Sweet like Chocolate boy is an unapologetic production, examining aspects of real lie scenarios. The different dynamics shown is Black empowerment, spiritual connectivity and the importance of healthy bonds between the youth and parent’s with the effects of how not having that bond reciprocates negative effects on the mind and triggers emotional instability. The play also showed the dynamic of having domineering low-key racist friends and the consequences erupted through being too trusting of them.

The production touched base with the fundamental values of sisterhood, brotherhood, upbringing and the guidance from elders foretelling the pros and cons of how their impact stimulates the youth’s conscious mind and will wild out if not tamed. The incorporation of subtle physical theatre movements was used to express their internal nature, power and freedom; enchanting a sense of ease as well as mental, spiritual and emotional stability.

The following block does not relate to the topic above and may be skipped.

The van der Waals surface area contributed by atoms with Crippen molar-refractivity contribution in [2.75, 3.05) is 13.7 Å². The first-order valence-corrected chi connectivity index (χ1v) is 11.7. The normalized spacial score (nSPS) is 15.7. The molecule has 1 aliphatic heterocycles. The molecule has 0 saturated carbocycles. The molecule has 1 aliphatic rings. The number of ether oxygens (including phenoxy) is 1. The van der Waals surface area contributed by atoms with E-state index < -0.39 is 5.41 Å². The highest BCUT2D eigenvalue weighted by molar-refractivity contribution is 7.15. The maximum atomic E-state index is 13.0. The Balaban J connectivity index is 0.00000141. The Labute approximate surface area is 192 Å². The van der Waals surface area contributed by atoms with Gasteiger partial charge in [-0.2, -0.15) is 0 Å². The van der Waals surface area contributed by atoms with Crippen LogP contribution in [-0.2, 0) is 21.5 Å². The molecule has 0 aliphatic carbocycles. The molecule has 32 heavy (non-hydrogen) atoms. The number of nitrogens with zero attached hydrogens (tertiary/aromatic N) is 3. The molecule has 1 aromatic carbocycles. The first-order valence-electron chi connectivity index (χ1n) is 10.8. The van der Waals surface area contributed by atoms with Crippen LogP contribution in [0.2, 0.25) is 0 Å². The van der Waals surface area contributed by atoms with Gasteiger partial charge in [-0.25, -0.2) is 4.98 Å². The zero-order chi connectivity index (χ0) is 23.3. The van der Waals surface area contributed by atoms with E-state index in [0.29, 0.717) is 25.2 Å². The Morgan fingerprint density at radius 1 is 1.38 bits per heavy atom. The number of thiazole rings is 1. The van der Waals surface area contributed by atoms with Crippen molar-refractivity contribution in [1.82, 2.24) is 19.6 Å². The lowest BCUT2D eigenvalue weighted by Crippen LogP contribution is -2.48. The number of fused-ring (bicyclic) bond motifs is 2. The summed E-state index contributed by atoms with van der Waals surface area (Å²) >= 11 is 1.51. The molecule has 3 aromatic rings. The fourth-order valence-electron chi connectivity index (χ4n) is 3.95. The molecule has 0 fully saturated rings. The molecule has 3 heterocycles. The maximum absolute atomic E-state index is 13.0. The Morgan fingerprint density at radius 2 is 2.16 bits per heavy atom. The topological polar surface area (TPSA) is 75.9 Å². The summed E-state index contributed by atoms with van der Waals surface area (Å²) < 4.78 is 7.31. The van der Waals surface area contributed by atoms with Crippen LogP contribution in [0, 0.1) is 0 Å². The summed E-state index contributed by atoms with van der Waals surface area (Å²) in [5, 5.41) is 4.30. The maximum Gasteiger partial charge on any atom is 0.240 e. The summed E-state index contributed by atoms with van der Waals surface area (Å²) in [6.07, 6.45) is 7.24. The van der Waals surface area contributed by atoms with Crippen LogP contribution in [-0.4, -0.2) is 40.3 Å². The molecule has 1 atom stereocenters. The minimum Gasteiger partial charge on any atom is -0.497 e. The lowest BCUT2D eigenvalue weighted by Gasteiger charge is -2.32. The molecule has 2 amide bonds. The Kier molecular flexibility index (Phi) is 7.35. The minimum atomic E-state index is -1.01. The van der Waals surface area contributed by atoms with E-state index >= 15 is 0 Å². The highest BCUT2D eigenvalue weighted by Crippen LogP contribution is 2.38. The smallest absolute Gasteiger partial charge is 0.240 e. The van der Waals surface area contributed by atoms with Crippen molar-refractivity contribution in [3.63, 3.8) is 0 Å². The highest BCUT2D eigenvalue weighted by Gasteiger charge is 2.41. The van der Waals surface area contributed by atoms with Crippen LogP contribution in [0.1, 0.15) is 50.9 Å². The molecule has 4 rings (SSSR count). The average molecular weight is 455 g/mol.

One of the interesting elements was the presence of a God, divine energy representative. She remained stood in front of boxes throughout the entire production which changed colours when reflecting differing moods or tension. The huge boxes surrounding her lit up to these beautiful, graceful colours, her role was transparent as she hovered her arms over the boxes, constantly moving her arms in a mysterious, majestic way. Her facial expressions reflected her thoughts allowing the audience to sense how she felt during a scene, highlighting all crucial moments.

Sweet like Chocolate Boy is daring and enticing. Each scene contains high energy fused with scenes that’s emotional and fundamental as a fabricated England is shown reflecting life living in an estate. This  play is extremely entertaining as it features scenes filled with sexual innuendos, soulful, remixed garage music encouraging the audience to sing along, making Sweet like Chocolate Boy brilliantly distinctive, enjoyable and hysterical to watch.

Tanica Psalmist.

Rock of Ages, New Theatre Cardiff by Barbara Hughes-Moore